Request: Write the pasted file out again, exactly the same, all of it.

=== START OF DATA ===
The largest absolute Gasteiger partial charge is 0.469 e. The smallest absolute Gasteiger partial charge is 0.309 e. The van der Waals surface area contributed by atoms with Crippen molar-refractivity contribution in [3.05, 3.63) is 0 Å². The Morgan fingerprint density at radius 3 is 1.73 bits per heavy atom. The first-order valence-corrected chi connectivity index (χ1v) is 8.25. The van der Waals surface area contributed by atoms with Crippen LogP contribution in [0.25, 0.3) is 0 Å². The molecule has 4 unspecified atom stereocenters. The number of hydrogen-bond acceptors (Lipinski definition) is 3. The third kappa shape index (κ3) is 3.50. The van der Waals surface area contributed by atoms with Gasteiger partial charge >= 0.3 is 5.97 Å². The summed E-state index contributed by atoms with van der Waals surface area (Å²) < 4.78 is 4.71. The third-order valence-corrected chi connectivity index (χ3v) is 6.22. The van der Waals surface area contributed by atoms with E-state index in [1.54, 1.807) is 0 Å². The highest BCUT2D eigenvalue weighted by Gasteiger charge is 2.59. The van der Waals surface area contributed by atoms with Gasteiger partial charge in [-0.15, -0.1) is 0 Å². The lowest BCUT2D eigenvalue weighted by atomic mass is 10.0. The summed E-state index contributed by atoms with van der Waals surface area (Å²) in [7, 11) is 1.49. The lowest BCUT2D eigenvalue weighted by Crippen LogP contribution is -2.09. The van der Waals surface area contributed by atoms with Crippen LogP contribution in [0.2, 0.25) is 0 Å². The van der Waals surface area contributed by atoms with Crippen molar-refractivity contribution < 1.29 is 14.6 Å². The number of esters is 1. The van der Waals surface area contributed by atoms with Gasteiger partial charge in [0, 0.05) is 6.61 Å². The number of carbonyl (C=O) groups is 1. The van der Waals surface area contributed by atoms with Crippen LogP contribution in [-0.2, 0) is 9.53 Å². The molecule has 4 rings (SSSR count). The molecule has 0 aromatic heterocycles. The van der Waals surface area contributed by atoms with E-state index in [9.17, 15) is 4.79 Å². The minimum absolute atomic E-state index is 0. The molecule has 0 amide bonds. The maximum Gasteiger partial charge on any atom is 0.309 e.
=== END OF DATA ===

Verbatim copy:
The largest absolute Gasteiger partial charge is 0.469 e. The smallest absolute Gasteiger partial charge is 0.309 e. The van der Waals surface area contributed by atoms with Crippen molar-refractivity contribution in [3.05, 3.63) is 0 Å². The Morgan fingerprint density at radius 3 is 1.73 bits per heavy atom. The first-order valence-corrected chi connectivity index (χ1v) is 8.25. The van der Waals surface area contributed by atoms with Crippen LogP contribution in [0.25, 0.3) is 0 Å². The molecule has 4 unspecified atom stereocenters. The number of hydrogen-bond acceptors (Lipinski definition) is 3. The third kappa shape index (κ3) is 3.50. The van der Waals surface area contributed by atoms with Gasteiger partial charge >= 0.3 is 5.97 Å². The summed E-state index contributed by atoms with van der Waals surface area (Å²) < 4.78 is 4.71. The third-order valence-corrected chi connectivity index (χ3v) is 6.22. The van der Waals surface area contributed by atoms with E-state index in [1.54, 1.807) is 0 Å². The highest BCUT2D eigenvalue weighted by Gasteiger charge is 2.59. The van der Waals surface area contributed by atoms with Gasteiger partial charge in [-0.15, -0.1) is 0 Å². The lowest BCUT2D eigenvalue weighted by atomic mass is 10.0. The summed E-state index contributed by atoms with van der Waals surface area (Å²) in [7, 11) is 1.49. The lowest BCUT2D eigenvalue weighted by Crippen LogP contribution is -2.09. The van der Waals surface area contributed by atoms with Crippen LogP contribution in [0.2, 0.25) is 0 Å². The van der Waals surface area contributed by atoms with Crippen molar-refractivity contribution < 1.29 is 14.6 Å². The number of esters is 1. The van der Waals surface area contributed by atoms with Gasteiger partial charge in [0, 0.05) is 6.61 Å². The number of carbonyl (C=O) groups is 1. The van der Waals surface area contributed by atoms with Crippen LogP contribution in [-0.2, 0) is 9.53 Å². The molecule has 4 rings (SSSR count). The molecule has 0 aromatic heterocycles. The van der Waals surface area contributed by atoms with E-state index in [9.17, 15) is 4.79 Å². The minimum absolute atomic E-state index is 0. The molecule has 0 amide bonds. The maximum Gasteiger partial charge on any atom is 0.309 e.